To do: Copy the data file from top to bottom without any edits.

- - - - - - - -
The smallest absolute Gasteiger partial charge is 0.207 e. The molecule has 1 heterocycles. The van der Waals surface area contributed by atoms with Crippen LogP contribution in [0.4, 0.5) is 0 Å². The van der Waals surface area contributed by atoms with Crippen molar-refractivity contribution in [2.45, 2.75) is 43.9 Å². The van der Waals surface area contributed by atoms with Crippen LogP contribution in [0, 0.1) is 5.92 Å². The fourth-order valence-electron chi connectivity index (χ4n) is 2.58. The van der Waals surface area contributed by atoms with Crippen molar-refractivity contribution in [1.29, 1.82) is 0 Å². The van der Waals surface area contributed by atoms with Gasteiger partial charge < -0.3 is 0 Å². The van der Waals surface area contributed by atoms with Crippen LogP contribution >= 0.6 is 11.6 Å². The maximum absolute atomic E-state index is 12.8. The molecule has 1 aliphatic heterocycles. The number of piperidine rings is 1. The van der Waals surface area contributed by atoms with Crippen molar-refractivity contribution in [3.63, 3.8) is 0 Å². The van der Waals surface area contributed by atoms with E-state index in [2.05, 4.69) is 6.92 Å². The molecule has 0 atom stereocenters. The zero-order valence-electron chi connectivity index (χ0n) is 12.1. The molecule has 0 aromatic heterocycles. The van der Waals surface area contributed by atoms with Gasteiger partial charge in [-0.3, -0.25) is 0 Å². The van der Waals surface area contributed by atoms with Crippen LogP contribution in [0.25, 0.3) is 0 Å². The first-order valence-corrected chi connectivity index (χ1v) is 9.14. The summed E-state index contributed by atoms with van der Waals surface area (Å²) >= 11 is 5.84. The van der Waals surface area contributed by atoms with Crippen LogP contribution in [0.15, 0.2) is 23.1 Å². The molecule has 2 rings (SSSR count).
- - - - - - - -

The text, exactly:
The smallest absolute Gasteiger partial charge is 0.207 e. The molecule has 1 heterocycles. The van der Waals surface area contributed by atoms with Crippen LogP contribution in [0.4, 0.5) is 0 Å². The van der Waals surface area contributed by atoms with Crippen molar-refractivity contribution in [2.45, 2.75) is 43.9 Å². The van der Waals surface area contributed by atoms with Crippen LogP contribution in [0, 0.1) is 5.92 Å². The fourth-order valence-electron chi connectivity index (χ4n) is 2.58. The van der Waals surface area contributed by atoms with Crippen molar-refractivity contribution in [1.29, 1.82) is 0 Å². The van der Waals surface area contributed by atoms with Gasteiger partial charge < -0.3 is 0 Å². The van der Waals surface area contributed by atoms with Crippen LogP contribution >= 0.6 is 11.6 Å². The maximum absolute atomic E-state index is 12.8. The molecule has 1 aliphatic heterocycles. The number of piperidine rings is 1. The van der Waals surface area contributed by atoms with Crippen molar-refractivity contribution in [3.63, 3.8) is 0 Å². The van der Waals surface area contributed by atoms with E-state index in [2.05, 4.69) is 6.92 Å². The molecule has 0 atom stereocenters. The zero-order valence-electron chi connectivity index (χ0n) is 12.1. The molecule has 0 aromatic heterocycles. The van der Waals surface area contributed by atoms with Gasteiger partial charge in [-0.3, -0.25) is 0 Å². The van der Waals surface area contributed by atoms with Crippen LogP contribution in [0.25, 0.3) is 0 Å². The first-order valence-corrected chi connectivity index (χ1v) is 9.14. The summed E-state index contributed by atoms with van der Waals surface area (Å²) >= 11 is 5.84. The van der Waals surface area contributed by atoms with Crippen LogP contribution in [0.15, 0.2) is 23.1 Å². The molecule has 2 rings (SSSR count).